One might argue that the MLA is late to the party, but it’s not the sort of guest you should expect as soon as you set out the hors d’oeuvres. Disciplinary associations are understandably wary of fads, so wary that they have too often followed the philosophy of \”no idea before its time.\” That strategy limits immediate blunders but also leads to irrelevancy—which is itself a blunder. The American Historical Association bravely and wisely spotlighted the idea of alternative careers for Ph.D.’s a couple of years ago. In following this lead, the MLA task force on doctoral study—chaired by Russell A. Berman, a professor of German at Stanford University and a recent MLA president—is bestowing a much-needed imprimatur on a plan that Ph.D. programs need to follow.
\”When I’m mentoring a graduate student,\” Berman told me, \”it does no good to say, ‘I wish there were more tenure-track positions’\” and then sit around waiting for them to materialize. \”I have to teach them,\” he said, to prepare for the jobs that they can get.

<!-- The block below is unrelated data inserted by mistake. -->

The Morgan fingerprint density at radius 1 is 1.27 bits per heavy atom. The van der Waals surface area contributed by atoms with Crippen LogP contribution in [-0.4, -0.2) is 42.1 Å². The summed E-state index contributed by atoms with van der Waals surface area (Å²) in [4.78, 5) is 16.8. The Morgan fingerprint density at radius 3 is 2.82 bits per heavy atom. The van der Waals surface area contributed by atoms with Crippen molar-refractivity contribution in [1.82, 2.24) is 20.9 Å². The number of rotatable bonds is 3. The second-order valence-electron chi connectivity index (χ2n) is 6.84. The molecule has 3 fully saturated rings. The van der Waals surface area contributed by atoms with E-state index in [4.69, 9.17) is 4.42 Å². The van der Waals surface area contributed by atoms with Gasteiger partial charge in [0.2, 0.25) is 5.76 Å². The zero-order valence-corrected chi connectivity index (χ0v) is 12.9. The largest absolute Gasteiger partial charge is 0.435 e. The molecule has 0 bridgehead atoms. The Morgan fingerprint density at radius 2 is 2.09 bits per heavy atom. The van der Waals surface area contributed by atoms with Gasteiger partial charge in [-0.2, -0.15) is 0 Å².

Berman stressed that \”doctoral training can prepare students for lots of things.\” People should take it on because they’re committed to the work, he said, not just to land a professor’s job. While they’re doing that work, \”they should be exposed to the multiple other paths available to them.\” Graduate programs, he said, will have to offer different kinds of instruction to make those paths visible.
The MLA report is terse. Too many details would distract from the larger message: Ph.D. programs in literature and languages have to change, and without delay.